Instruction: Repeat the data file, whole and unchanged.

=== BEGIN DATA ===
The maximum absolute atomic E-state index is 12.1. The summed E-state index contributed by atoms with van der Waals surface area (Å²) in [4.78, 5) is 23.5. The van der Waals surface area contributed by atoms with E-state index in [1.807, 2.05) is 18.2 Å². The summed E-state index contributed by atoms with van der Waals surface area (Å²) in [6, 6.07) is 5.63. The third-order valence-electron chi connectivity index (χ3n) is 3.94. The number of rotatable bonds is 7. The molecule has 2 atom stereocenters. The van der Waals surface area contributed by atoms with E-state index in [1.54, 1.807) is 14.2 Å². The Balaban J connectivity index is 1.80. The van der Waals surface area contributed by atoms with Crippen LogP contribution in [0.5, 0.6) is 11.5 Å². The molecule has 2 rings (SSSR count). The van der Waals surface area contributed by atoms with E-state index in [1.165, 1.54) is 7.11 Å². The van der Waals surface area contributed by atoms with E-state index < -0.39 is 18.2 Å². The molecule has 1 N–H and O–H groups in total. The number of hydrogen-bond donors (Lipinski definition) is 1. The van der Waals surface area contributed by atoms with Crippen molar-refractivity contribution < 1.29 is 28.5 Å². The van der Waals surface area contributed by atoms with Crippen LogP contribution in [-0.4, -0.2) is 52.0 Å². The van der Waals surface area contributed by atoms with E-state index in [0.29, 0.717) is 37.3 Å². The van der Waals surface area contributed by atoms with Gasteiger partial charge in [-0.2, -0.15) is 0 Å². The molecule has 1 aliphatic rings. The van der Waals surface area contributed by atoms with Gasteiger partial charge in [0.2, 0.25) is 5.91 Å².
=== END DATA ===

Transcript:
The maximum absolute atomic E-state index is 12.1. The summed E-state index contributed by atoms with van der Waals surface area (Å²) in [4.78, 5) is 23.5. The van der Waals surface area contributed by atoms with E-state index in [1.807, 2.05) is 18.2 Å². The summed E-state index contributed by atoms with van der Waals surface area (Å²) in [6, 6.07) is 5.63. The third-order valence-electron chi connectivity index (χ3n) is 3.94. The number of rotatable bonds is 7. The molecule has 2 atom stereocenters. The van der Waals surface area contributed by atoms with E-state index in [1.54, 1.807) is 14.2 Å². The Balaban J connectivity index is 1.80. The van der Waals surface area contributed by atoms with Crippen LogP contribution in [0.5, 0.6) is 11.5 Å². The molecule has 2 rings (SSSR count). The van der Waals surface area contributed by atoms with E-state index in [1.165, 1.54) is 7.11 Å². The van der Waals surface area contributed by atoms with E-state index < -0.39 is 18.2 Å². The molecule has 1 N–H and O–H groups in total. The number of hydrogen-bond donors (Lipinski definition) is 1. The van der Waals surface area contributed by atoms with Crippen molar-refractivity contribution < 1.29 is 28.5 Å². The van der Waals surface area contributed by atoms with Crippen LogP contribution in [-0.4, -0.2) is 52.0 Å². The van der Waals surface area contributed by atoms with E-state index in [0.29, 0.717) is 37.3 Å². The van der Waals surface area contributed by atoms with Gasteiger partial charge in [-0.2, -0.15) is 0 Å². The molecule has 1 aliphatic rings. The van der Waals surface area contributed by atoms with Gasteiger partial charge in [0.2, 0.25) is 5.91 Å².